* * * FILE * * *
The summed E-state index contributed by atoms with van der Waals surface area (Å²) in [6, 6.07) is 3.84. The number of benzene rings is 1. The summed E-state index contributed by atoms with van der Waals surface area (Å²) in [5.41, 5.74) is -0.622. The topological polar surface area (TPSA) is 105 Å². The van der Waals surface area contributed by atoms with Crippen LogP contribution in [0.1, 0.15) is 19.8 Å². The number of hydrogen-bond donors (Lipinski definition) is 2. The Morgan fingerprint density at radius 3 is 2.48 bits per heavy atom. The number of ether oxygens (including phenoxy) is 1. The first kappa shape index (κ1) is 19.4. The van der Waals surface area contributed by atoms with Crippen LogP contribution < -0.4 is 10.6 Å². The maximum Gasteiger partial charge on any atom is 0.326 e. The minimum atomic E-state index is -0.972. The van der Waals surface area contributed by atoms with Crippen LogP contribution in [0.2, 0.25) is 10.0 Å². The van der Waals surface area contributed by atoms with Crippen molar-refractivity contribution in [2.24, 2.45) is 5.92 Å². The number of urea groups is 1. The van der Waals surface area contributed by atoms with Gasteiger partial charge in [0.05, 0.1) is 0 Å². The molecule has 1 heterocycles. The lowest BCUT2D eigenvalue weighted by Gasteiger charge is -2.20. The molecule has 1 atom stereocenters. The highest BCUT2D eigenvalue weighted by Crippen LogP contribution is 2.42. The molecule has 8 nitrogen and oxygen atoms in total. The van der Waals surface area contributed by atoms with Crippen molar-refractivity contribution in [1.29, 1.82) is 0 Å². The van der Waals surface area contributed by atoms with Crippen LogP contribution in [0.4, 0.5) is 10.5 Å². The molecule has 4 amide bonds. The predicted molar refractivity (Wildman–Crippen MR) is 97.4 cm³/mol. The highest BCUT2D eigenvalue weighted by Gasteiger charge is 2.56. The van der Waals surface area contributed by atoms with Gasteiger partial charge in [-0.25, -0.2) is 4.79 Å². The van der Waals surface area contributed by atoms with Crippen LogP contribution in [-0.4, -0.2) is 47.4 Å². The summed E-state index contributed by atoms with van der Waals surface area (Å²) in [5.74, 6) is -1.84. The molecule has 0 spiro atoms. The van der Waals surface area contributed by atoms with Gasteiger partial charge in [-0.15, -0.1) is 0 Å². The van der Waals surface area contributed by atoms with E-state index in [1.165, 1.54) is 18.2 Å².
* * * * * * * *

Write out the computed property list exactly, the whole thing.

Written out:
The summed E-state index contributed by atoms with van der Waals surface area (Å²) in [6, 6.07) is 3.84. The number of benzene rings is 1. The summed E-state index contributed by atoms with van der Waals surface area (Å²) in [5.41, 5.74) is -0.622. The topological polar surface area (TPSA) is 105 Å². The van der Waals surface area contributed by atoms with Crippen LogP contribution in [0.1, 0.15) is 19.8 Å². The number of hydrogen-bond donors (Lipinski definition) is 2. The Morgan fingerprint density at radius 3 is 2.48 bits per heavy atom. The number of ether oxygens (including phenoxy) is 1. The first kappa shape index (κ1) is 19.4. The van der Waals surface area contributed by atoms with Crippen LogP contribution < -0.4 is 10.6 Å². The maximum Gasteiger partial charge on any atom is 0.326 e. The minimum atomic E-state index is -0.972. The van der Waals surface area contributed by atoms with Crippen LogP contribution in [0.2, 0.25) is 10.0 Å². The van der Waals surface area contributed by atoms with Crippen molar-refractivity contribution in [2.24, 2.45) is 5.92 Å². The number of urea groups is 1. The van der Waals surface area contributed by atoms with Gasteiger partial charge in [0.05, 0.1) is 0 Å². The molecule has 1 heterocycles. The lowest BCUT2D eigenvalue weighted by Gasteiger charge is -2.20. The molecule has 1 atom stereocenters. The highest BCUT2D eigenvalue weighted by Crippen LogP contribution is 2.42. The molecule has 8 nitrogen and oxygen atoms in total. The van der Waals surface area contributed by atoms with Crippen molar-refractivity contribution in [1.29, 1.82) is 0 Å². The van der Waals surface area contributed by atoms with Crippen LogP contribution in [0.4, 0.5) is 10.5 Å². The molecule has 4 amide bonds. The predicted molar refractivity (Wildman–Crippen MR) is 97.4 cm³/mol. The highest BCUT2D eigenvalue weighted by Gasteiger charge is 2.56. The van der Waals surface area contributed by atoms with Gasteiger partial charge in [-0.25, -0.2) is 4.79 Å². The van der Waals surface area contributed by atoms with Crippen LogP contribution in [-0.4, -0.2) is 47.4 Å². The summed E-state index contributed by atoms with van der Waals surface area (Å²) in [5.74, 6) is -1.84. The molecule has 0 spiro atoms. The van der Waals surface area contributed by atoms with Gasteiger partial charge in [-0.15, -0.1) is 0 Å². The van der Waals surface area contributed by atoms with E-state index in [1.165, 1.54) is 18.2 Å².